• Jill Heine posted at 9:12 am on Tue, Jul 24, 2012.

    Jill Heine Posts: 408

    solid strategies for survival. but what if your new neighbors don't respect neighborhood watch or choose to belong? It's impossible to be safe and secure when you are targeted from next door. Crime will increase until you pull in the welcome mat and fallow deNiles plan: leave no witnesses.

  • I Carry posted at 8:42 am on Tue, Jul 24, 2012.

    I Carry Posts: 559

    DeNiles writes like one who has a plan. I agree.

  • mister d posted at 8:20 am on Tue, Jul 24, 2012.

    mister d Posts: 1531

    Amen DeNiles. i also have weapons in my home that i have no fear of using on an intruder. Anyone entering my home I assume is there to harm me and i will protect myself. If the police are unable to get the situation under control, citizens need to protect themselves in ways they are comfortable. My weapons are secured when I am not at home as I feel this is also for my safety.

  • heatherfeather posted at 8:06 am on Tue, Jul 24, 2012.

    heatherfeather Posts: 297

    Bravo DeNiles. Most burglars are Drug Culture zeroes. Taking them out = chlorine in the gene pool!

  • the floorist posted at 7:57 am on Tue, Jul 24, 2012.

    the floorist Posts: 331

    $500 for an eight camera video surveillance system is a bargain compared to the damage done to doors and windows, and the misery of losing irreplaceable keepsakes which will be sold for a pittance.

    I was always curious why they were called "patrol cars" and then the name surreptitiously changed to "cruisers". Those marauding burglars might be armed and dangerous yanno. Speeders and drunks are much easier to catch and infinitely safer.

    A picture is worth far more than someone's "word"...take my word for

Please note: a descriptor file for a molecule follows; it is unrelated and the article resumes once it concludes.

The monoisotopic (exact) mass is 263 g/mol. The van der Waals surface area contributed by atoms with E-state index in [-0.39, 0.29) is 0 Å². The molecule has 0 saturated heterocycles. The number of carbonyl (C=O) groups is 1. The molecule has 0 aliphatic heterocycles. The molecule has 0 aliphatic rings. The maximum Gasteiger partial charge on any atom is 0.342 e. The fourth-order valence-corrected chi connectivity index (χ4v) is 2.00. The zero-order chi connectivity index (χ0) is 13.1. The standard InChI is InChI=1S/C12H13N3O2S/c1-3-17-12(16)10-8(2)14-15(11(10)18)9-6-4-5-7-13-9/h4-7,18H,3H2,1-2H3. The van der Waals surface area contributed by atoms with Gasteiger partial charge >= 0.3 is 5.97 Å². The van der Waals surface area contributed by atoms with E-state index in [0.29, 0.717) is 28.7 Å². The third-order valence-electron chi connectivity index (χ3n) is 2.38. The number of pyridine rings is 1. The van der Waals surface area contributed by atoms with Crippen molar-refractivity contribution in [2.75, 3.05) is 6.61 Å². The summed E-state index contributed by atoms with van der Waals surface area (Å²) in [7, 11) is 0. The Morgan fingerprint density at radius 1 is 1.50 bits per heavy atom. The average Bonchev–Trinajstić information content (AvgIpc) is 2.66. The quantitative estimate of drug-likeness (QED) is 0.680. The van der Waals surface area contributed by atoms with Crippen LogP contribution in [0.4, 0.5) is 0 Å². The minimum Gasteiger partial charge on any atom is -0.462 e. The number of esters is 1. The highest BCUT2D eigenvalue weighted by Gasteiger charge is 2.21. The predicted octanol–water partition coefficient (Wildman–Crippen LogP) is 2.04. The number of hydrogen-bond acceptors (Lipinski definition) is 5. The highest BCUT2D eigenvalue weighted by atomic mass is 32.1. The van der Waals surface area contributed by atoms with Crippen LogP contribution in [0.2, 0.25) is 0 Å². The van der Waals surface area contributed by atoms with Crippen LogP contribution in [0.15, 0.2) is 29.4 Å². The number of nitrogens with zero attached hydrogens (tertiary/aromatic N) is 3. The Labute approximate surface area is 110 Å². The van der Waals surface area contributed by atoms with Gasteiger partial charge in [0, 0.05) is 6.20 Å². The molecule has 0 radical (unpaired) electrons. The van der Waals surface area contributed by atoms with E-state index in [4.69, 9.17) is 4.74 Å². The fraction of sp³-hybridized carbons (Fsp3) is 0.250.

• DeNiles posted at 7:41 am on Tue, Jul 24, 2012.

    DeNiles Posts: 2450

    Note to prospective burglars: I am an old man and I live alone with 2 dogs. At one time I'd have been more secure in my abilities. With age comes limitations, and fear, of people like you. I lock my doors and take precautions. And I own a force multiplier.

    Keep in mind that I am a light sleeper and my 2 dogs, though small, are quite vigilant. If you come into my home uninvited, I will know in very short order regardless of the time of day. If possible I will call 911 before I prepare to engage in defense. I do not want to harm anyone but I will if I am forced. If you are inside my home, I will be forced. I will assume the worst about you. I have to.

    The equalizer I have chosen is a .45/410 revolver. I hope you understand what this is, and fear it. For those unfamiliar allow me to explain. It is a pistol that fires shotgun shells. The barrel of the pistol is rifled. This means that the shot spread is wide at short distances. Though my eyesight is poor this weapon will compensate for any aiming inaccuracy. If you're where I fire the beast, you're in the kill zone. And understand that I won't fire once and go check on how well I did. I will continue to fire until I am certain you are quite incapacitated. It is not my goal, but, in all likelihood you won't be needing any follow-up medical care.

    I would rather we not meet this way. I hope whatever has you on this pathway can be reversed or contained. You are tapping on cheap glass with a large hammer. It is just a matter of time but what you hit it too hard. I strongly suggest to alter your lifestyle so that your conduct remains within the boundaries of civilized people.

  • SamuelStanding posted at 7:39 am on Tue, Jul 24, 2012.

    SamuelStanding Posts: 619

    Is it really that burglars are "becoming more brazen"? Or just a reaction to the lack of fear about our police department?

    If there is not a fear of being caught, not a fear of what happens when they are caught, then why would crime in our area increase.

    Great that Sanders Beach residents are not going to continue to play victim, its too bad I see our police department is more interested in becoming a Spokane officer and just putting in time.